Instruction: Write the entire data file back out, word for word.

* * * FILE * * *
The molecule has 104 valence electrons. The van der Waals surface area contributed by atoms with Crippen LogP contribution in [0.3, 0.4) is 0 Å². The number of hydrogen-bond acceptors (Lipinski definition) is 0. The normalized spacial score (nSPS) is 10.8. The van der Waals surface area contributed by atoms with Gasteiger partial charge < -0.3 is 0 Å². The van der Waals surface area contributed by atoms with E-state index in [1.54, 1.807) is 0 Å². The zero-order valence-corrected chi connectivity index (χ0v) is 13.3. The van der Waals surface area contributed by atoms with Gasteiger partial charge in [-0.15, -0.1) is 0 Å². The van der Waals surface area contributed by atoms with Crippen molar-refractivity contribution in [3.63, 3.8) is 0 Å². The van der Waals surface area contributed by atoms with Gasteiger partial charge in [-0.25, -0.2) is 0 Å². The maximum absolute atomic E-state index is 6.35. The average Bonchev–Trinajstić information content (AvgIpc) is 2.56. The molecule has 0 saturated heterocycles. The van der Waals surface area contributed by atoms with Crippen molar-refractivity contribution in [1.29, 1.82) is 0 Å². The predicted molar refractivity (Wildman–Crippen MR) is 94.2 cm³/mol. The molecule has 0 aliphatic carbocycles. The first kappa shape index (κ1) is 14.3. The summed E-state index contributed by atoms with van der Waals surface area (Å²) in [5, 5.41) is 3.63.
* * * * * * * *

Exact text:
The molecule has 104 valence electrons. The van der Waals surface area contributed by atoms with Crippen LogP contribution in [0.3, 0.4) is 0 Å². The number of hydrogen-bond acceptors (Lipinski definition) is 0. The normalized spacial score (nSPS) is 10.8. The van der Waals surface area contributed by atoms with Gasteiger partial charge < -0.3 is 0 Å². The van der Waals surface area contributed by atoms with E-state index in [1.54, 1.807) is 0 Å². The zero-order valence-corrected chi connectivity index (χ0v) is 13.3. The van der Waals surface area contributed by atoms with Gasteiger partial charge in [-0.15, -0.1) is 0 Å². The van der Waals surface area contributed by atoms with Crippen molar-refractivity contribution in [3.63, 3.8) is 0 Å². The van der Waals surface area contributed by atoms with Gasteiger partial charge in [-0.25, -0.2) is 0 Å². The maximum absolute atomic E-state index is 6.35. The average Bonchev–Trinajstić information content (AvgIpc) is 2.56. The molecule has 0 saturated heterocycles. The van der Waals surface area contributed by atoms with Crippen molar-refractivity contribution in [1.29, 1.82) is 0 Å². The predicted molar refractivity (Wildman–Crippen MR) is 94.2 cm³/mol. The molecule has 0 aliphatic carbocycles. The first kappa shape index (κ1) is 14.3. The summed E-state index contributed by atoms with van der Waals surface area (Å²) in [5, 5.41) is 3.63.